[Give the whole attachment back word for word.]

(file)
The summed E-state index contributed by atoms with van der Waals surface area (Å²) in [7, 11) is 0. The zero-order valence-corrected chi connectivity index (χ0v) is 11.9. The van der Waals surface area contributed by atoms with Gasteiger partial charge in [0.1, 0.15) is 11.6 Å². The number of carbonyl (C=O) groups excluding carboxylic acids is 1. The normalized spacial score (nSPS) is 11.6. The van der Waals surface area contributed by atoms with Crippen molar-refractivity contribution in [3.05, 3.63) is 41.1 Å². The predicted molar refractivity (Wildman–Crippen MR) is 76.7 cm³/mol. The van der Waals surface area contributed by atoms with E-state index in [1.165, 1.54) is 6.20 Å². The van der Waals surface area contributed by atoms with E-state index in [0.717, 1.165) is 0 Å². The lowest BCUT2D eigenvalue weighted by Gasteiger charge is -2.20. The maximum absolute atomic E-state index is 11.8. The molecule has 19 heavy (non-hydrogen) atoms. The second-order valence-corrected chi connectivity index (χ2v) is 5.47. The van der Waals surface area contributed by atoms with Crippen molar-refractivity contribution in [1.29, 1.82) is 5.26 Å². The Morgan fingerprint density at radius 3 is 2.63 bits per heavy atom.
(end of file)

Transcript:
The summed E-state index contributed by atoms with van der Waals surface area (Å²) in [7, 11) is 0. The zero-order valence-corrected chi connectivity index (χ0v) is 11.9. The van der Waals surface area contributed by atoms with Gasteiger partial charge in [0.1, 0.15) is 11.6 Å². The number of carbonyl (C=O) groups excluding carboxylic acids is 1. The normalized spacial score (nSPS) is 11.6. The van der Waals surface area contributed by atoms with Crippen molar-refractivity contribution in [3.05, 3.63) is 41.1 Å². The predicted molar refractivity (Wildman–Crippen MR) is 76.7 cm³/mol. The van der Waals surface area contributed by atoms with E-state index in [1.165, 1.54) is 6.20 Å². The van der Waals surface area contributed by atoms with E-state index in [0.717, 1.165) is 0 Å². The lowest BCUT2D eigenvalue weighted by Gasteiger charge is -2.20. The maximum absolute atomic E-state index is 11.8. The molecule has 19 heavy (non-hydrogen) atoms. The second-order valence-corrected chi connectivity index (χ2v) is 5.47. The van der Waals surface area contributed by atoms with Crippen molar-refractivity contribution in [1.29, 1.82) is 5.26 Å². The Morgan fingerprint density at radius 3 is 2.63 bits per heavy atom.